The teen arrived home but wasn't greeted with Jazz's usual barking. Looking out a window, he spotted the two pit bulls.
"He didn't see our dog, so he ran around to our neighbor's yard and climbed the fence," Cowick said. "He saw our dog and there was blood everywhere. It kind of looked like a murder scene."
He said James called 911 and police quickly responded. By the time his wife came home, police and animal control were there
Cowick said his neighbors, who live nearby on Crestline Road, had a history of people calling the police on them due to the dogs, sometimes leaving them outdoors while they were away for the weekend. He said the dogs escaped through a small gate between the two homes.
"I'm sure they heard my dog barking, they just dug and busted right through the fence," Cowick said. "I heard these dogs barking -- I had no idea they were pit bulls."
He said having the dogs is "akin to an automatic weapon."
"When they're in a pair -- there were two of them -- they get this pack mentality, they gang up and they kill," he said. "I don't want this to ever happen again. It could be a child."
In fact, he said, neighbors across the street run an infant daycare center, and another neighbor has a small child.
The owners voluntarily allowed their two dogs to be euthanized; had they opposed, Cowick said, the city attorney would had held a hearing to decide the dogs' fate.
He said his family got Jazz through Furry Friends Rescue, which is based out of San Francisco.
"They come out, they look at your yard, they make sure you have a fence, they make sure you have poisons locked away. We went through that whole process," he said.
Although it's normally not recommended, Cowick said he consulted others and decided to adopt a new dog right away.
"It's a little different from your dog just dying. It registered on the trauma scale," he said. "I thought it was best to get a puppy."
Coincidentally, Cowick said he'd seen a sign for border collie puppies in San Ramon the same day Jazz was killed.
"Normally, you want to give your kids a chance to grieve," he said. But on the day after the attack when the entire family took a day off to bury Jazz, Cowick said, "I lied, I kind of kidnapped them," and the family went to pick out its new puppy.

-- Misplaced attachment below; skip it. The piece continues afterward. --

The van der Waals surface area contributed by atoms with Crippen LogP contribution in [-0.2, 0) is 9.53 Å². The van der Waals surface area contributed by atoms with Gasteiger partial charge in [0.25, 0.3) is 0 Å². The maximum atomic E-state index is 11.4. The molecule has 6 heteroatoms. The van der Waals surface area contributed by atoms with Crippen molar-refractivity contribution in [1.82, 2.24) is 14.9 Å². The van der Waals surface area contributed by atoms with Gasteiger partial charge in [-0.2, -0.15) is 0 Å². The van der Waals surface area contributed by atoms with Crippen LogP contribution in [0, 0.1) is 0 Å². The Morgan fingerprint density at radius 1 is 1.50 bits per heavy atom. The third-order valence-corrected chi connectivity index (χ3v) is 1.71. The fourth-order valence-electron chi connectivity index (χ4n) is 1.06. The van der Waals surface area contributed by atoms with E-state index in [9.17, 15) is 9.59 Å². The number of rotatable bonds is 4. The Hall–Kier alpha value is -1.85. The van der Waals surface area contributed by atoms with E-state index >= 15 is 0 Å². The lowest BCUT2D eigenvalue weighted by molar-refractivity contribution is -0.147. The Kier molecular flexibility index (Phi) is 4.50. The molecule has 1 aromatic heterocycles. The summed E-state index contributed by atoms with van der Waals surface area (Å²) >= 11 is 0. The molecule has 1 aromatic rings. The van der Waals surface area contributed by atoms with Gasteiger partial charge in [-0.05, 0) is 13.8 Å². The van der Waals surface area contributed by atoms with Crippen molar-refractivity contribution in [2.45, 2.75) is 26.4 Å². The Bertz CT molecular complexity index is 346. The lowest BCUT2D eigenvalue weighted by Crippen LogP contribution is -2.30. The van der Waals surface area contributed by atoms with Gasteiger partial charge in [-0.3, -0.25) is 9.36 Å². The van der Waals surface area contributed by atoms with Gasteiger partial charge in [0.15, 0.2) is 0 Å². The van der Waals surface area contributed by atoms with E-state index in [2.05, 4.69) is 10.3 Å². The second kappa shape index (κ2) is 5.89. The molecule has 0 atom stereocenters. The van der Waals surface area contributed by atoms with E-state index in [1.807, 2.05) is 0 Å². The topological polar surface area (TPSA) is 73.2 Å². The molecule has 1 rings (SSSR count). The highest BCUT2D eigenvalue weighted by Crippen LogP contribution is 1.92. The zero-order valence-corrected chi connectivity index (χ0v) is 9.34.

The death of Jazz has Cowick looking at the bigger picture, especially since James was upset for days after the attack.
"I know that pit bulls are responsible for two-thirds of the attacks on humans. Oftentimes, it is a family member or a close personal friend, so you don't hear about it," he said. "I think it's been swept under the rug and from what I can tell, it's kind of a growing problem.
Pit bull allies and foes are sharply divided on the dangers of the dogs.
Kristen Hart, Pleasanton's animal control services officer, said she's seen similar attacks before, and not necessarily by pit bulls. Hart worked in Fremont for nearly five years before coming to Pleasanton.
"I don't like to breed specify," Hart said. "There are some breeds that have a higher rate of 'prey drive,' or animal aggression."
She said in her experience, pit bulls can be triggered to attack in protecting their owners.
However, last year, a pit bull fatally mauled a pregnant Pacifica woman. An anti-pit bull website claims the dogs killed 52 Americans and accounted for 59% of all fatal attacks, although a site that supports pit bulls refutes those statements. Cowick questions the safety of the breed.
"One of the reasons I bought a house in Pleasanton is to have basic safety in my own yard. Shouldn't they have to post that they have something like that?" he said. "People -- it just seems that they're naive about what their dogs are capable of."
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